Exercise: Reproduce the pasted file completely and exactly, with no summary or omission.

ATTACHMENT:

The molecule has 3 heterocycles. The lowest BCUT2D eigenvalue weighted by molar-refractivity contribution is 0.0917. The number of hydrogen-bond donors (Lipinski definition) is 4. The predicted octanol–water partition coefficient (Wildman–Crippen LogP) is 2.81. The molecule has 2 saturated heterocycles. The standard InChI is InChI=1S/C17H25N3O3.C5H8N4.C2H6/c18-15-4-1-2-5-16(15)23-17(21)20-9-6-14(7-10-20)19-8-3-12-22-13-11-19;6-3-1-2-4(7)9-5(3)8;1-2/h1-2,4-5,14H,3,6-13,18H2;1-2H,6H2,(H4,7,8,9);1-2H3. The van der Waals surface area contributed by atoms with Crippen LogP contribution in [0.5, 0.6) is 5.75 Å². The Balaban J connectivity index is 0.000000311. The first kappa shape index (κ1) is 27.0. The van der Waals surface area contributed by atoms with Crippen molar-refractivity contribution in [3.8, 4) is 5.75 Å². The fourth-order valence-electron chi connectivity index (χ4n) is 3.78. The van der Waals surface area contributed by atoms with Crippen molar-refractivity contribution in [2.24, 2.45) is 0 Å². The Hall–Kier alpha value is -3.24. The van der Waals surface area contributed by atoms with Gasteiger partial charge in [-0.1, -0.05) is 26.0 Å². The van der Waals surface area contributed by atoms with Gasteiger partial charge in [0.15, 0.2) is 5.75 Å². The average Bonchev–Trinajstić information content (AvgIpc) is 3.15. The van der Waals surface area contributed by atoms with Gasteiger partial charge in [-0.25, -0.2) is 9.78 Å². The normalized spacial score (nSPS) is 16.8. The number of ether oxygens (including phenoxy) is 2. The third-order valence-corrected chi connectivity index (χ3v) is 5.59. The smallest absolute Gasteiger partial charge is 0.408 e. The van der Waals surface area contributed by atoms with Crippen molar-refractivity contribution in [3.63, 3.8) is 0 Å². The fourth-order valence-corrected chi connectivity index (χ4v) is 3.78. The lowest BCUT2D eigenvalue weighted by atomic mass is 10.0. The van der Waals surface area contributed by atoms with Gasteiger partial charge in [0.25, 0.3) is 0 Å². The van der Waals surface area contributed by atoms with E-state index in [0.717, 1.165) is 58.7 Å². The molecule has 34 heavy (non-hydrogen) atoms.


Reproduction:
The molecule has 3 heterocycles. The lowest BCUT2D eigenvalue weighted by molar-refractivity contribution is 0.0917. The number of hydrogen-bond donors (Lipinski definition) is 4. The predicted octanol–water partition coefficient (Wildman–Crippen LogP) is 2.81. The molecule has 2 saturated heterocycles. The standard InChI is InChI=1S/C17H25N3O3.C5H8N4.C2H6/c18-15-4-1-2-5-16(15)23-17(21)20-9-6-14(7-10-20)19-8-3-12-22-13-11-19;6-3-1-2-4(7)9-5(3)8;1-2/h1-2,4-5,14H,3,6-13,18H2;1-2H,6H2,(H4,7,8,9);1-2H3. The van der Waals surface area contributed by atoms with Crippen LogP contribution in [0.5, 0.6) is 5.75 Å². The Balaban J connectivity index is 0.000000311. The first kappa shape index (κ1) is 27.0. The van der Waals surface area contributed by atoms with Crippen molar-refractivity contribution in [3.8, 4) is 5.75 Å². The fourth-order valence-electron chi connectivity index (χ4n) is 3.78. The van der Waals surface area contributed by atoms with Crippen molar-refractivity contribution in [2.24, 2.45) is 0 Å². The Hall–Kier alpha value is -3.24. The van der Waals surface area contributed by atoms with Gasteiger partial charge in [-0.1, -0.05) is 26.0 Å². The van der Waals surface area contributed by atoms with Gasteiger partial charge in [0.15, 0.2) is 5.75 Å². The average Bonchev–Trinajstić information content (AvgIpc) is 3.15. The van der Waals surface area contributed by atoms with Gasteiger partial charge in [-0.25, -0.2) is 9.78 Å². The normalized spacial score (nSPS) is 16.8. The number of ether oxygens (including phenoxy) is 2. The third-order valence-corrected chi connectivity index (χ3v) is 5.59. The smallest absolute Gasteiger partial charge is 0.408 e. The van der Waals surface area contributed by atoms with Crippen molar-refractivity contribution in [3.63, 3.8) is 0 Å². The fourth-order valence-corrected chi connectivity index (χ4v) is 3.78. The lowest BCUT2D eigenvalue weighted by atomic mass is 10.0. The van der Waals surface area contributed by atoms with Gasteiger partial charge in [0.25, 0.3) is 0 Å². The van der Waals surface area contributed by atoms with E-state index in [0.717, 1.165) is 58.7 Å². The molecule has 34 heavy (non-hydrogen) atoms.